Drug shortages, which have more than tripled in frequency since 2005, are taking their toll. Nationwide, supply shortfalls cost U.S. hospitals some $200 million annually via higher payments for substitutes.
Healthcare providers pay on average 11 percent more for products in short supply, says Premier, an alliance of healthcare providers. In a just published study, which encompassed 311 hospital pharmacy experts representing 228 member medical facilities and retail pharmacies, Premier finds more than 240 drugs either in short supply or unavailable during latter 2010. Many of the shortages identified in 2010 have remained into 2011. The study indicates the number is rising.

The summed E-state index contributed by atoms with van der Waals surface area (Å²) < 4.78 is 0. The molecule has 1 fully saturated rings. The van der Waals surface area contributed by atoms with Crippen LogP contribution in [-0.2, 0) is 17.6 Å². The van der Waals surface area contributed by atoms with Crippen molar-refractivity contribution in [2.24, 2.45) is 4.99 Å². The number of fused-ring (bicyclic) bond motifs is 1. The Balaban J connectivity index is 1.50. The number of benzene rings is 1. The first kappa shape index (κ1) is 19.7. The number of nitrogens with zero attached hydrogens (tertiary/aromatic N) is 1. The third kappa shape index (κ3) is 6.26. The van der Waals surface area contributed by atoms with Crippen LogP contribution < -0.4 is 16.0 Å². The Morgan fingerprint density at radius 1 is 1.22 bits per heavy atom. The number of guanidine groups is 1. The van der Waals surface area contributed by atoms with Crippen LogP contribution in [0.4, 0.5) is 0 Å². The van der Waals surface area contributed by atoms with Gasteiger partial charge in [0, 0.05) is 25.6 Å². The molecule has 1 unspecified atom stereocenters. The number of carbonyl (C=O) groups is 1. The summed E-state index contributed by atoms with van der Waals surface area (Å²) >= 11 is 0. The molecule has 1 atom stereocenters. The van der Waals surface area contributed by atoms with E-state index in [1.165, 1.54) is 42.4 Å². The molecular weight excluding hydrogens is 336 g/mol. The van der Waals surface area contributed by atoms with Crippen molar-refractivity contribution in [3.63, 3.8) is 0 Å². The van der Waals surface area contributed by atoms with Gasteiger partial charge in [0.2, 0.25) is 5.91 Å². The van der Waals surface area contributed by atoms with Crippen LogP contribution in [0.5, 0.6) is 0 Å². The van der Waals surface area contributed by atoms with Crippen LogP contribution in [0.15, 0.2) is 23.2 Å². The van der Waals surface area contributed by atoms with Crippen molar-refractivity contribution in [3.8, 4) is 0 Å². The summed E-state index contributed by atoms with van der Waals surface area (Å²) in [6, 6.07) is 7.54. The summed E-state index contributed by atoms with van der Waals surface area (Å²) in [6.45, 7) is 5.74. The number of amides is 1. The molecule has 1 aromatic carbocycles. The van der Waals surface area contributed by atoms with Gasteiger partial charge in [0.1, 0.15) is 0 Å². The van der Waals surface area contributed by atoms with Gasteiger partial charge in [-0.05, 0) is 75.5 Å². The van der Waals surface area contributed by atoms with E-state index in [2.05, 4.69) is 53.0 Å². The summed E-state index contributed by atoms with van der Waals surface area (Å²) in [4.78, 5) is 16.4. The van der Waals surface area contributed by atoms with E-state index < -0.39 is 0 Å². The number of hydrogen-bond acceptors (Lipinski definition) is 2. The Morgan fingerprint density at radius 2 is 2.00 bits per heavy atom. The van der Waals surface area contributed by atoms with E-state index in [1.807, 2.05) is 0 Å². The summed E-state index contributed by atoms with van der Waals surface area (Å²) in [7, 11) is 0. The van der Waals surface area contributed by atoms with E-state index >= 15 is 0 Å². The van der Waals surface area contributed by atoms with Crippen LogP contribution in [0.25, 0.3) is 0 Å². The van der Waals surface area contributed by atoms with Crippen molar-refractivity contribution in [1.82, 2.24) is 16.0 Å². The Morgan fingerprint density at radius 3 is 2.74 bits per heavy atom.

Gray market distributors have sprung into action, buying up available supplies and reselling them to providers at markups of several hundred percent. This supply chain diversion may threaten drug integrity in addition to fleecing caregivers.
The majority of drugs in short supply are substances for emergency care, sedation and chemotherapy. The acute-care sector suffers the biggest hit, sustaining 85 percent of drug-shortage financial impact in cases where equivalent generics are available. Infectious disease treatments and drugs used in surgery and to treat oncology and cardiovascular disease follow.
Workarounds include the delay or cancellation of medical procedures, the gray market purchases and the use of compounding pharmacies.
- here's the Premier release
- see the document (pdf)